I have been working on a novel for over three years about loss and grief and learning to forgive. Every time I enter the world of my characters I become lost in the smells and sounds. I want to live there. Yet. Yet, I have struggled with the ending. A few weeks ago my dear friend Ann came for a visit while my husband was on a business trip. We giggled, ate, drank wine, and shed a few tears over our shared stories. One night I began to tell Ann the plot of my book. After I was done, I looked at her and said, “You know, that is the first time I have shared the details of my story with anyone.” And she replied, “I’m honored.” I then said, “You know, I think I’m afraid to finish the book, because if I complete the story, then what do I do? I’m scared.” Ann replied, “Then you need to do it. Who knows what will happen, but you’ll never know until it is finished.” The day after she returned home I sat at my laptop and banged out the ending. I then printed out the 150 pages. Three plus years of words stared back at me. I read through them, circling errors and making notes. Some of the story was wonky, but other parts were good. Damn good.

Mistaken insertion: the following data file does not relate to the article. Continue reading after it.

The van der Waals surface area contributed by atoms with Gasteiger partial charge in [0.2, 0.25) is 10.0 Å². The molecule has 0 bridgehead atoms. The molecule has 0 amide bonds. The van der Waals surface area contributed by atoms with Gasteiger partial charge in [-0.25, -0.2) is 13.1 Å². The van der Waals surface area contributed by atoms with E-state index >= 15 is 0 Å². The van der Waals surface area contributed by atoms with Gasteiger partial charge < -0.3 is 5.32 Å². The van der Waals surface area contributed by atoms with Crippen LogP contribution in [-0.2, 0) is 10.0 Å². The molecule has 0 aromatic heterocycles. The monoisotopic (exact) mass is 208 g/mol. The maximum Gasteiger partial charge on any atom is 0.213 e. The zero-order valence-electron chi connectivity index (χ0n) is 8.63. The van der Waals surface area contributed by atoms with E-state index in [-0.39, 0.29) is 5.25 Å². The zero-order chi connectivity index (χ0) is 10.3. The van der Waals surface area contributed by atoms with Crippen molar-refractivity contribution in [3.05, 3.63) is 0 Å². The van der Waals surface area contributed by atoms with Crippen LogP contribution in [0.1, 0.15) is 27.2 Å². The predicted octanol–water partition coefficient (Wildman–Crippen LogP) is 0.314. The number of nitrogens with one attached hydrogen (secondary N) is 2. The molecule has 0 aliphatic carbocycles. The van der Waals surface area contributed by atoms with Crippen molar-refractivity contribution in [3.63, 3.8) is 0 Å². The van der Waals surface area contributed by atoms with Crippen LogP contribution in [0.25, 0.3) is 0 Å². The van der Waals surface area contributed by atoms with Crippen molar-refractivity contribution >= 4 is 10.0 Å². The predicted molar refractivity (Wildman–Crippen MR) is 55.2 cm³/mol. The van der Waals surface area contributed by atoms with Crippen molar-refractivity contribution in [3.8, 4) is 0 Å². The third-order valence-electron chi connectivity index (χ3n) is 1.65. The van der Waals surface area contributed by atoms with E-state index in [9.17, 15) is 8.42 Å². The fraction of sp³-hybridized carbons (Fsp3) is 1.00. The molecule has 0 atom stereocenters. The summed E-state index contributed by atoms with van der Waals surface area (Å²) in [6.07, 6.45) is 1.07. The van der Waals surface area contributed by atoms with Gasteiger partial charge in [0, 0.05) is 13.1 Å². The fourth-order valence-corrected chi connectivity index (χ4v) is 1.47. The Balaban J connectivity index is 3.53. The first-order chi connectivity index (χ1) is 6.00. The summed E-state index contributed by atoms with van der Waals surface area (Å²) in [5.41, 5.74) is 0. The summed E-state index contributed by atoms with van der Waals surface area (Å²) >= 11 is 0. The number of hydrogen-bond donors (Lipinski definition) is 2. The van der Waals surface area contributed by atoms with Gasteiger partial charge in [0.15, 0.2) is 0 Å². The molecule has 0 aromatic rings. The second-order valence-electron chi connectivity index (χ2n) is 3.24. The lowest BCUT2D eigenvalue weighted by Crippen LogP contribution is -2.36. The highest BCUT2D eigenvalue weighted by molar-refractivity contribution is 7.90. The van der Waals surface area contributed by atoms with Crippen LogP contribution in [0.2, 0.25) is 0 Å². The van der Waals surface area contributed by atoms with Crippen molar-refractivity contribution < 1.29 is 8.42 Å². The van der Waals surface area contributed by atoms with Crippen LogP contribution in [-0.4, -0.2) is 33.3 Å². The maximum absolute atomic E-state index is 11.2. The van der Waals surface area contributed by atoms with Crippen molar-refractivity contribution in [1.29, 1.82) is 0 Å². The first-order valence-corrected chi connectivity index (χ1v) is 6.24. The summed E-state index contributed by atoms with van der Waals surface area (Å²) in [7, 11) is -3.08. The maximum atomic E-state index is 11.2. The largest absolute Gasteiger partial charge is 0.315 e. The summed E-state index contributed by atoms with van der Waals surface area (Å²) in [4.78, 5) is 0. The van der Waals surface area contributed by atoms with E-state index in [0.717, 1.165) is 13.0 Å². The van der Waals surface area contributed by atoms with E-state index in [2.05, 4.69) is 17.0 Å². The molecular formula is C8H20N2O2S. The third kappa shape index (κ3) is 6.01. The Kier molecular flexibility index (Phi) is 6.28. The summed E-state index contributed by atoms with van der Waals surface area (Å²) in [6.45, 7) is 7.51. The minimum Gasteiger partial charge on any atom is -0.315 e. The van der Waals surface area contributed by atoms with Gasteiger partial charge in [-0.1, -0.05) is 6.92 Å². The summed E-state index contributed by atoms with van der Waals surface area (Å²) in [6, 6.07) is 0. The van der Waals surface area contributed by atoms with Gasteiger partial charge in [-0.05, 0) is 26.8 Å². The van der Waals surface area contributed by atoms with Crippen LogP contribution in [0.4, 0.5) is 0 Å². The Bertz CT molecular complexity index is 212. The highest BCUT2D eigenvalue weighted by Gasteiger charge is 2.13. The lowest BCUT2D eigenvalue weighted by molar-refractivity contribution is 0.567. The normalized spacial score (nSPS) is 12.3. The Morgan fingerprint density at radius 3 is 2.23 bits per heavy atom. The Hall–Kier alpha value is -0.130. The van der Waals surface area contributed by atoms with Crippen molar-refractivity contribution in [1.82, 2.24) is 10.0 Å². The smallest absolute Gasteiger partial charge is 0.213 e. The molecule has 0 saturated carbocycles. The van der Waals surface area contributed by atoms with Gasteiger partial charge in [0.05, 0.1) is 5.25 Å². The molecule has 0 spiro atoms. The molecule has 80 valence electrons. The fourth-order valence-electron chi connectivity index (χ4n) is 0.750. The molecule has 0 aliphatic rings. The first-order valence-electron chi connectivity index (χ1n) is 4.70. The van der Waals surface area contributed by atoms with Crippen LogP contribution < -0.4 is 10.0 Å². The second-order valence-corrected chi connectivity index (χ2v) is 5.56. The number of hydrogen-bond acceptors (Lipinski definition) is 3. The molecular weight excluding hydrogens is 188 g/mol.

My shitty shitty rough draft now requires hours of editing, revising, and reworking, but I have relegated my fear to the back seat. It is buckled safely in its car seat. I will glance at it from time to time, but I will not grant it power over my process. I will not worry about publishing. Now is the time to dive into the details and work on the flow, dialogue, and pacing. It terrifying and exciting and I’m ready for this journey.